The most difficult part of spring gardening is trying to manage your impatience. Don't start digging around too early. The soil must be dry enough to have it fall apart when you pick it up. When it still sticks together like glue that's definitely not the case.

Early spring is the best time of year to change (parts of) your garden design. You can transplant existing shrubs and perennial plants before they begin to leaf out. This also is the time to prune your trees and shrubs. Cut back the remaining dead foliage from last season and remove dead, damaged or diseased branches of trees and shrubs.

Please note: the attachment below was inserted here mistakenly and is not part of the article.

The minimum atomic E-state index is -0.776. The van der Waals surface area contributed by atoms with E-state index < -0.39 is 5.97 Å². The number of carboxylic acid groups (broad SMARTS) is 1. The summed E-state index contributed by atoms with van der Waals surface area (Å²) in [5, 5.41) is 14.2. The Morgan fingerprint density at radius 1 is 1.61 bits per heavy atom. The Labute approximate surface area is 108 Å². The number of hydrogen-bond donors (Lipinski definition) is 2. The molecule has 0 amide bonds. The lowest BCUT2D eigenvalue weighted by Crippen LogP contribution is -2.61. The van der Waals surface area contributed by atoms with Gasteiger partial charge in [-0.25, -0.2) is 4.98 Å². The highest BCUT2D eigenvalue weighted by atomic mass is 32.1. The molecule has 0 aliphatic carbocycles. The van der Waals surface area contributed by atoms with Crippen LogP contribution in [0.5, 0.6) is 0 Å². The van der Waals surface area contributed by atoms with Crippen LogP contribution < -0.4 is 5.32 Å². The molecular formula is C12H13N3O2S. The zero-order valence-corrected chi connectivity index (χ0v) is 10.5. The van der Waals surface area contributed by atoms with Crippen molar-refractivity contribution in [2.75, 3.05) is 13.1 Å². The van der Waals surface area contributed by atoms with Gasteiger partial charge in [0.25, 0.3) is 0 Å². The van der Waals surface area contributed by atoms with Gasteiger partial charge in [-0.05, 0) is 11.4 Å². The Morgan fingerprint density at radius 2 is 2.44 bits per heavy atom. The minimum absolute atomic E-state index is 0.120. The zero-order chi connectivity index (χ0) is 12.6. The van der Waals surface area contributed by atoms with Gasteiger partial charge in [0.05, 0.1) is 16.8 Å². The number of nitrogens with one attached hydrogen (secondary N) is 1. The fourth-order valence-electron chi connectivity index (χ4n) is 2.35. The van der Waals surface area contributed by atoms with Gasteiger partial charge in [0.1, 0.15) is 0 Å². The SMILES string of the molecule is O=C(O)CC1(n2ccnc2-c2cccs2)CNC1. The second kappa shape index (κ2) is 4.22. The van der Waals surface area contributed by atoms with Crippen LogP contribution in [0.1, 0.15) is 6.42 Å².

And then flowers! That's really what spring is about isn't it! There are many that are suitable for cool spring weather. Think of sweet alyssum, some snapdragons, stock and sweat peas. You can also start some perennials like hostas and daylilies.

Start some Violets, Marigolds, Carnations, Geraniums and Impatiens inside to transplant to your flower beds in early spring. Or if you have some space left in your garden you can set up a "Cold Frame". Ready-made cold frames are available in different sizes. A cold frame "captures" the spring sunlight and warms the soil it surrounds. That way it is ideal to "harden off" houseplants and transplants for your summer garden. You can use the cold frame for direct seeding as well.

If you have unplanted areas in your garden a great spring project is to lay out landscape cloth on that unplanted area. Landscape cloth is an excellent weed barrier. It comes in different weights, heights and fabric choices. This cloth can then also serve as a great map to precisely plant your transplants.